I have a cx bike with disk brakes. I bought a second set of wheels to run road tyres while not off road. On my road bike there's always a minor adjustment to make to the brakes when changing wheelsets, and I assumed this would be no different on the disk brakes. However, it takes me the better part of an hour to readjust the brake calipers on my cx bike as they seem to be so vastly different.

Was this my mistake, should I have mounted the wheels before purchase? What do people here do with this sort of thing? Should I just dedicate more time to learning to efficiently adjust the brakes?

I have Avid BB5 mechanical brakes with Bontrager and now Shimano wheels.

  • I'm not sure why you're adjusting anything. You should be just swapping the wheels freely and just going.
    – Batman
    Jan 28, 2015 at 2:42
  • That's the thing, the rotors rub the brake pads when I switch the wheels. I guess the rotors and their mounts on the wheels are different by a millimetre or two. I just undid everything and mounted the calipers differently and now it takes only a minor adjustment of the fixed pad to be acceptable for riding.
    – hsimah
    Jan 28, 2015 at 3:00

1 Answer 1


This is normal for using different wheel sets. Not all wheels are precisely the same.

I have a similar thing with wheels on one of my bikes.

Learn to align calipers quickly it's a simple process (with wheel on):

  1. Loosen calliper
  2. Squeeze brakes twice
  3. On third time hold brake in
  4. With brake held in re tighten calliper

With practice should be about a minute a wheel.

  • How do you people manage to do this dozens of times without ruining the post-mount threads of magnesium fork lowers?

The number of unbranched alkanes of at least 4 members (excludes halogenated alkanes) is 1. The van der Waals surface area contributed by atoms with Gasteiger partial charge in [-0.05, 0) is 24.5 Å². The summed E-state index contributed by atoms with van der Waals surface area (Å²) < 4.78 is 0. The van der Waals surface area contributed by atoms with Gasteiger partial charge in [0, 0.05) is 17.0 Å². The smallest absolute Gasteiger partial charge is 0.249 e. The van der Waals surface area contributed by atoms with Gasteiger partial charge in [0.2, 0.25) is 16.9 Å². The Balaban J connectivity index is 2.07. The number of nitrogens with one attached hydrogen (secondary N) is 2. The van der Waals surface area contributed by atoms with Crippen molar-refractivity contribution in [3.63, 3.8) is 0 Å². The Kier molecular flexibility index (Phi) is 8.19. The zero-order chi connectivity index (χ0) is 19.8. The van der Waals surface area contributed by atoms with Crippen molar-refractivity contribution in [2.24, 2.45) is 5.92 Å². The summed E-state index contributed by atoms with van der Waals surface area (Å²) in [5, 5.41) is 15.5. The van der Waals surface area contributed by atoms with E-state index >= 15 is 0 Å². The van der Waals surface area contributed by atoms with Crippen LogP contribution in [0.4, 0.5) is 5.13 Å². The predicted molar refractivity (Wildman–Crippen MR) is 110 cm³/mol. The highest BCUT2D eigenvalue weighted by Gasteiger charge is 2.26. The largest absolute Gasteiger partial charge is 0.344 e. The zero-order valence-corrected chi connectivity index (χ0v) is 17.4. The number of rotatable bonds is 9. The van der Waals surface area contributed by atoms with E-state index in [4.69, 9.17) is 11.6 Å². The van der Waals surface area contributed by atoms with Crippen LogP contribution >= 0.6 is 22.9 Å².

– Vorac
    Jan 28, 2015 at 14:19
  • Not something that's ever occurred to or worried me. I'm backing the screws out only one or two turns then re-tightening.
    – DWGKNZ
    Jan 28, 2015 at 17:25
  • If you're running mechanical discs, you'll want to tighten the inner pad down until it touches the pad before loosening the caliper and then back it off again afterward. If you don't back it off at the end, it'll rub. And if you don't tighten it up at the beginning you'll end up with a totally backed off pad after a couple of wheel changes.
    – jimchristie
    Jan 28, 2015 at 23:56
  • I read up on some tips. I loosened the calipers (after tightening the fixed pad to touch the rotor), adjusted them for one wheelset, changed out the wheels and only slightly moved the calipers. I then made a note of how many clicks I had to move the fixed pad for each wheel. I then followed @DWGKNZ instructions here to adjust the other pad. All up, after about two hours going back and forth I think I have the calipers in a good position. It took me about 10 minutes readjust the cable tension, but all up it seems okay. Thanks for the help, see you on the trails (I'll be the guy falling over).
    – hsimah
    Jan 29, 2015 at 0:44

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